Confronting Christianity

ccConfronting Christianity: 12 Hard Questions for the World’s Largest Religion by Rebecca McLaughlin is one of the most impressive defences of the Christian faith that I have read. It is robust, educated, well researched, gentle, and empathic. This is a book for people willing to take the time to consider challenges to Christian beliefs. Today’s culture tends to shut down reasoned discussion of theology, humanity, religion, and ideologies running counter to the winds of society. McLaughlin reopens the discussion and argues persuasively that Christian faith is a very reasonable worldview to hold.

McLaughlin doesn’t shy away from the tough questions. A scan of the chapter headings reveals her willingness to confront the big challenges:

    • Aren’t we better off without religion?
    • Doesn’t Christianity crush diversity?
    • How can you say there is only one true faith?
    • Doesn’t religion hinder morality?
    • Doesn’t religion cause violence?
    • How can you take the Bible literally?
    • Hasn’t science disproved Christianity?
    • Doesn’t Christianity denigrate women?
    • Isn’t Christianity homophobic?
    • Doesn’t the Bible condone slavery?
    • How could a loving God allow so much suffering?
    • How could a loving God send people to hell?

This isn’t a book that sweeps the problems under the carpet. McLaughlin acknowledges the harm and problems created in the name of religion and, specifically, Christianity. The history of Christians is a history of failure and weakness, but it doesn’t destroy the credibility of the faith. McLaughlin shows a deep understanding of history, she faces the challenges of contemporary culture front on, and she displays a deep understanding of the biblical text. Her experience in the world of academia, her empathy for people struggling with their identities in a changing world, her willingness to listen carefully to the critiques of others, and her clarity of conviction in her argument are all on display in this book.

There are many surprises in the pages of this book. We discover things about the author, her research and experience, her family and friends that give us confidence that she is not one for trite or simplistic rhetoric. She understands and feels what she writes about. 

It is no surprise to me to discover that Confronting Christianity has been awarded the Christian book of the year in 2020. Having read it, I have already started giving copies away to others. I anticipate keeping one or two extras on my shelf for interested enquirers and religious sceptics alike. I will recommend it to new and old believers who are wanting to better understand their beliefs in today’s critical climate. I suggest purchasing at least two copies. One for yourself and the other for someone you care about.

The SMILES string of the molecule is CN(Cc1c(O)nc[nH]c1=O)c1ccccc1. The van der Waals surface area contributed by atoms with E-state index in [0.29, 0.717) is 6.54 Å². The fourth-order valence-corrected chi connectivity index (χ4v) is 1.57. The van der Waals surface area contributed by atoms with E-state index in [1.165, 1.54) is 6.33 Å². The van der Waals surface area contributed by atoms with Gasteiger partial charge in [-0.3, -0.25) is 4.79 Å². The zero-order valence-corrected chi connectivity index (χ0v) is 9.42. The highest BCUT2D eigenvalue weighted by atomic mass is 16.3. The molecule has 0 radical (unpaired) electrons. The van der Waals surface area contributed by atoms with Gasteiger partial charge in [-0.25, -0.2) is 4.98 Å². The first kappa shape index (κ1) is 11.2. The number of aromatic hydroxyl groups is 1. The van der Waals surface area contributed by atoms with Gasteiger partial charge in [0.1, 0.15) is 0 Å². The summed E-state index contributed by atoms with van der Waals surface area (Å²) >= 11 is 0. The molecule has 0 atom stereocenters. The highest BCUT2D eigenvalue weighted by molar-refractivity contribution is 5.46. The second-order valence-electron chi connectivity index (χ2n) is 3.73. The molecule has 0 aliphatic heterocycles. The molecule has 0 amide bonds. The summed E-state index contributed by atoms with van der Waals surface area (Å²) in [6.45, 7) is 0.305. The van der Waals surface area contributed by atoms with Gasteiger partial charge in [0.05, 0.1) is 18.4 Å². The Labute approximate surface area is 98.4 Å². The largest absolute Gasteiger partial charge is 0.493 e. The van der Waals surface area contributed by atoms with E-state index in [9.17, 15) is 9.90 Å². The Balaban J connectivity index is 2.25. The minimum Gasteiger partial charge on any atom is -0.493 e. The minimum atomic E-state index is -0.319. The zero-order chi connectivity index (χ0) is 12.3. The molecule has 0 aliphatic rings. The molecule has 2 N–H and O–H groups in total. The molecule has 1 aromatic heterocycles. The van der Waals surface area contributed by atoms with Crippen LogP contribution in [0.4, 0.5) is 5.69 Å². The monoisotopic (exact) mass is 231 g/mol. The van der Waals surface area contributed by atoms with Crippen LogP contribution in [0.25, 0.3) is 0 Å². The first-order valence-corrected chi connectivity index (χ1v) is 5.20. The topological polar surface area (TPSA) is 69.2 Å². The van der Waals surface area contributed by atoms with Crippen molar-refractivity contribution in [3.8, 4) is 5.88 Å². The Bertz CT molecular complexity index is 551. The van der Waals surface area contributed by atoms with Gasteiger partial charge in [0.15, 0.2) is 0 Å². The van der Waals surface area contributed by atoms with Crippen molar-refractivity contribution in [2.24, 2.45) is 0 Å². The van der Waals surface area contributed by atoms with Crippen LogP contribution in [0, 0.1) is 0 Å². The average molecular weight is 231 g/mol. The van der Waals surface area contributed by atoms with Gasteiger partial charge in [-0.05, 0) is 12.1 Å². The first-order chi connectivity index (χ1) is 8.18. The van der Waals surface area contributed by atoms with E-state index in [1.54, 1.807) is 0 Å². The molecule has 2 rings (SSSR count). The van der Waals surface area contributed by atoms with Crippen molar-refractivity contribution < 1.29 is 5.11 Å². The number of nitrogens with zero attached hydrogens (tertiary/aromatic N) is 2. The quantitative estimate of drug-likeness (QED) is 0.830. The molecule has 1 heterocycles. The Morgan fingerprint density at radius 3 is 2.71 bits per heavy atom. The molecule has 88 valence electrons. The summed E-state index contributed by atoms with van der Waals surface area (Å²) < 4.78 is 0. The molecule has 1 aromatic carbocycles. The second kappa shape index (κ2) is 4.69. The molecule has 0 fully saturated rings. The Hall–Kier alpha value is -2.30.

12 thoughts on “Confronting Christianity”

  1. I have watched a lecture by Rebecca McLaughlin (in which she claimed authority for Jesus & Bible without giving evidence) so I am looking forward to reading the book and I like the idea of giving it to your skeptical friends….then I suggest listening to their point of view and having a dialogue. You could also wait a while as soon enough the Internet will have many skeptical reviews of the book (The blog When Belief Dies has one already).

    McLaughlin’s book is also available in audio version on Audible so you can listen on the go.

  2. Thanks Dave. It’s always good to get some wisdom and encouragement from the Bible or a book recommendation from you. David

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  3. David, whilst I welcome dialogue I have to disagree with your assessment of this book.

    McLaughlins’s (RM) argument is only as strong as its weakest point and the chapter on slavery shows a complete failure to “confront the big challenges”. Rather than having a “deep understanding” of the biblical text she cherry picks passages. Her methods and omissions are just one of the many reason’s sceptics like myself find the Christian worldview unappealing and in parts repugnant. Let me illustrate with examples:

    RM: “It was common for people to sell themselves into slavery as it represented a form of employment and was preferable to destitution”
    But RM cites only one mechanism for slavery, in addition captives of war where Israel’s slaves (Deut 20:10-11), the bible permits marriages to captured women without their consent (Deut 20:10-14)…that is sex slavery….and in one of the most sickening passages in all literature Israelite men are to “save for themselves” the virgin girls (Num 31:17-18)….these are clear descriptions of slave catching which RM contends the Bible doesn’t permit (Ex 21:16).